Tweed chambers to form a formidable force
TWEED'S four chambers of commerce have joined forces to push the case for businesses facing an increasing range of burdens through council and state government fees and regulations.
Yesterday the four chambers chiefs gathered at Kingscliff to shake hands on the informal pact and vowed to jointly fight campaigns on issues such as new council inspection fees which would be levied under a proposal to introduce special food police checking on all food shops, restaurants and clubs in the Tweed.
Tweed Chamber of Commerce president Michael Tree, Kingscliff Chamber of Commerce president Alan McIntosh, Murwillumbah and District Business chamber president Phil Youngblutt and Pottsville Beach Business Association's Tania Murdock said the combined effort would give extra strength to the arguments of the business community.
"It's the first time we have really united," Ms Murdock said.
"We've spoken to each other before, but this is a bit more serious. When issues come up we will contact each other. We are supporting each other and using each other as a basis for further information.
"We would like council to recognise we are working together and we have knowledge on our local area which council should be utilising."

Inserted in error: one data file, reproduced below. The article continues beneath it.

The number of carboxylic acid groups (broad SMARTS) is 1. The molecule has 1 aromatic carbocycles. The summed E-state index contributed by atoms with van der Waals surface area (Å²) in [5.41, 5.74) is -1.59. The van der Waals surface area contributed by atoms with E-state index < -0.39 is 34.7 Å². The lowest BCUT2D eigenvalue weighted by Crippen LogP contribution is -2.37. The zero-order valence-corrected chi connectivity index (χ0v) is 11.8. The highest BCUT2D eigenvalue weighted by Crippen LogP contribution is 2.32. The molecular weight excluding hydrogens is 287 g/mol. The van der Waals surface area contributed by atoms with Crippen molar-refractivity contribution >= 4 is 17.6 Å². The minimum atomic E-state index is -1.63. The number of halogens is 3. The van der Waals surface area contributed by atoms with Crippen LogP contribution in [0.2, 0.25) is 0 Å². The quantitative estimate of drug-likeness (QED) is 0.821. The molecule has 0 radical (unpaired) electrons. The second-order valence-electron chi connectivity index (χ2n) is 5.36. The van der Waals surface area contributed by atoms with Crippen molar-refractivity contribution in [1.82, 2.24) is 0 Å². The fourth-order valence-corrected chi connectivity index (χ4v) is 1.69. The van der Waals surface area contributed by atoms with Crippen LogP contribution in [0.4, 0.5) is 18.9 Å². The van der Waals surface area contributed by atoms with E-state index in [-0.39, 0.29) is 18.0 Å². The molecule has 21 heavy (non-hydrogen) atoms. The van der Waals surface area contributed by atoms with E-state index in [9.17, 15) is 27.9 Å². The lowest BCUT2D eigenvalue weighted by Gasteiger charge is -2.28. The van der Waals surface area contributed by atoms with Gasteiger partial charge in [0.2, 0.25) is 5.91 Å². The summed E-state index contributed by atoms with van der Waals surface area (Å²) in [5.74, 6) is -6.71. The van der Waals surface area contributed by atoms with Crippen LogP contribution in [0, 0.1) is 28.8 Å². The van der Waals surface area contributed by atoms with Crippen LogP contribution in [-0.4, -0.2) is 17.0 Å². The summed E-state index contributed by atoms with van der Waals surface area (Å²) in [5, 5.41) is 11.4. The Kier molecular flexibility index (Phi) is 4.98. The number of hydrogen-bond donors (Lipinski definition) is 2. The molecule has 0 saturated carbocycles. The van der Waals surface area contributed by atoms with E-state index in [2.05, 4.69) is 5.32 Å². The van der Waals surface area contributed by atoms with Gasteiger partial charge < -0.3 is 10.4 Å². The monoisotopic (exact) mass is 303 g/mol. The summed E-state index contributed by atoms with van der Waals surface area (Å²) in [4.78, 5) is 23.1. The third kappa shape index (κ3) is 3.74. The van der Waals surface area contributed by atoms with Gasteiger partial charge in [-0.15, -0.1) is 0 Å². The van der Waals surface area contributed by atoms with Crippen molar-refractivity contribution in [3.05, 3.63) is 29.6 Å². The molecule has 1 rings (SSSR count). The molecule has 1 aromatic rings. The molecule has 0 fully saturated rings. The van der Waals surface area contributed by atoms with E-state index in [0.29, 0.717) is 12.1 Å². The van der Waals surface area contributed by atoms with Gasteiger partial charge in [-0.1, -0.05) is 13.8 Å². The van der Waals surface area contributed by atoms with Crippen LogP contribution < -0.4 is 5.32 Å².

Ms Murdock said the chambers would also tackle crime problems together and were already jointly attending regular meetings with police.
They also plan to present a combined voice on upcoming changes to Tweed's Local Environment Plan, including any new rules on building height levels.
Today the Murwillumbah chamber is holding its monthly breakfast in the Murwillumbah Services Memorial Club from 6.45am.
Guest speakers include journalist Alex Mitchell who has moved to Murwillumbah after retiring last year as the state political editor for the Sun Herald newspaper.
Vice-president Murray Lees said Mr Mitchell would tell breakfast guests how to "separate the substance from the spin" in today's state government budget announcements.